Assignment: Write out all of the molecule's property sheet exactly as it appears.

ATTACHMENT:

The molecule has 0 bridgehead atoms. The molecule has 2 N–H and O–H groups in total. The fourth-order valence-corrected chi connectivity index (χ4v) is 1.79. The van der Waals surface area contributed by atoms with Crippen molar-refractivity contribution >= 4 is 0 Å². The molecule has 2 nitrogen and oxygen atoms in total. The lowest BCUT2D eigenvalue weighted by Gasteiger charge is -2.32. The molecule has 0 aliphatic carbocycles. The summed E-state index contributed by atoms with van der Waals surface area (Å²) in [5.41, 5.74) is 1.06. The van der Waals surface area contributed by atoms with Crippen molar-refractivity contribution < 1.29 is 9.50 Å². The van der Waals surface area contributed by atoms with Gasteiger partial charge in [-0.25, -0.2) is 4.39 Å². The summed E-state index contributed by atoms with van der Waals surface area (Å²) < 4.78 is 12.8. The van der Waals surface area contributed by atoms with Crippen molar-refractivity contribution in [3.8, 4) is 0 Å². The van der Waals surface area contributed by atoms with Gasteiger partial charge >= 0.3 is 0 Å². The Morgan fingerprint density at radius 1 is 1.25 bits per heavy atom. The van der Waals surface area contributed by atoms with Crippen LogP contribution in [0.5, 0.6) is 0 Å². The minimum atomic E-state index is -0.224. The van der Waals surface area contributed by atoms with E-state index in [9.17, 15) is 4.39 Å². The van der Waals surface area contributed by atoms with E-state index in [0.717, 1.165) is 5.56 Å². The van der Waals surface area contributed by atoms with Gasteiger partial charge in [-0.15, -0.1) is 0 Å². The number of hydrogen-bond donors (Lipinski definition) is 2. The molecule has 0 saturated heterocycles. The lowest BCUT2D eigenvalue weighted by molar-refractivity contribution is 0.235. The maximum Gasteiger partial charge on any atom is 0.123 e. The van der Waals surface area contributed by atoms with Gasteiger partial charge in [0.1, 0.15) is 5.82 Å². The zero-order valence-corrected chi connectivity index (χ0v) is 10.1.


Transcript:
The molecule has 0 bridgehead atoms. The molecule has 2 N–H and O–H groups in total. The fourth-order valence-corrected chi connectivity index (χ4v) is 1.79. The van der Waals surface area contributed by atoms with Crippen molar-refractivity contribution >= 4 is 0 Å². The molecule has 2 nitrogen and oxygen atoms in total. The lowest BCUT2D eigenvalue weighted by Gasteiger charge is -2.32. The molecule has 0 aliphatic carbocycles. The summed E-state index contributed by atoms with van der Waals surface area (Å²) in [5.41, 5.74) is 1.06. The van der Waals surface area contributed by atoms with Crippen molar-refractivity contribution < 1.29 is 9.50 Å². The van der Waals surface area contributed by atoms with Gasteiger partial charge in [-0.25, -0.2) is 4.39 Å². The summed E-state index contributed by atoms with van der Waals surface area (Å²) < 4.78 is 12.8. The van der Waals surface area contributed by atoms with Crippen molar-refractivity contribution in [3.8, 4) is 0 Å². The van der Waals surface area contributed by atoms with Gasteiger partial charge >= 0.3 is 0 Å². The Morgan fingerprint density at radius 1 is 1.25 bits per heavy atom. The van der Waals surface area contributed by atoms with Crippen LogP contribution in [0.5, 0.6) is 0 Å². The minimum atomic E-state index is -0.224. The van der Waals surface area contributed by atoms with E-state index in [9.17, 15) is 4.39 Å². The van der Waals surface area contributed by atoms with E-state index in [0.717, 1.165) is 5.56 Å². The van der Waals surface area contributed by atoms with Gasteiger partial charge in [-0.15, -0.1) is 0 Å². The number of hydrogen-bond donors (Lipinski definition) is 2. The molecule has 0 saturated heterocycles. The lowest BCUT2D eigenvalue weighted by molar-refractivity contribution is 0.235. The maximum Gasteiger partial charge on any atom is 0.123 e. The van der Waals surface area contributed by atoms with Gasteiger partial charge in [0.1, 0.15) is 5.82 Å². The zero-order valence-corrected chi connectivity index (χ0v) is 10.1.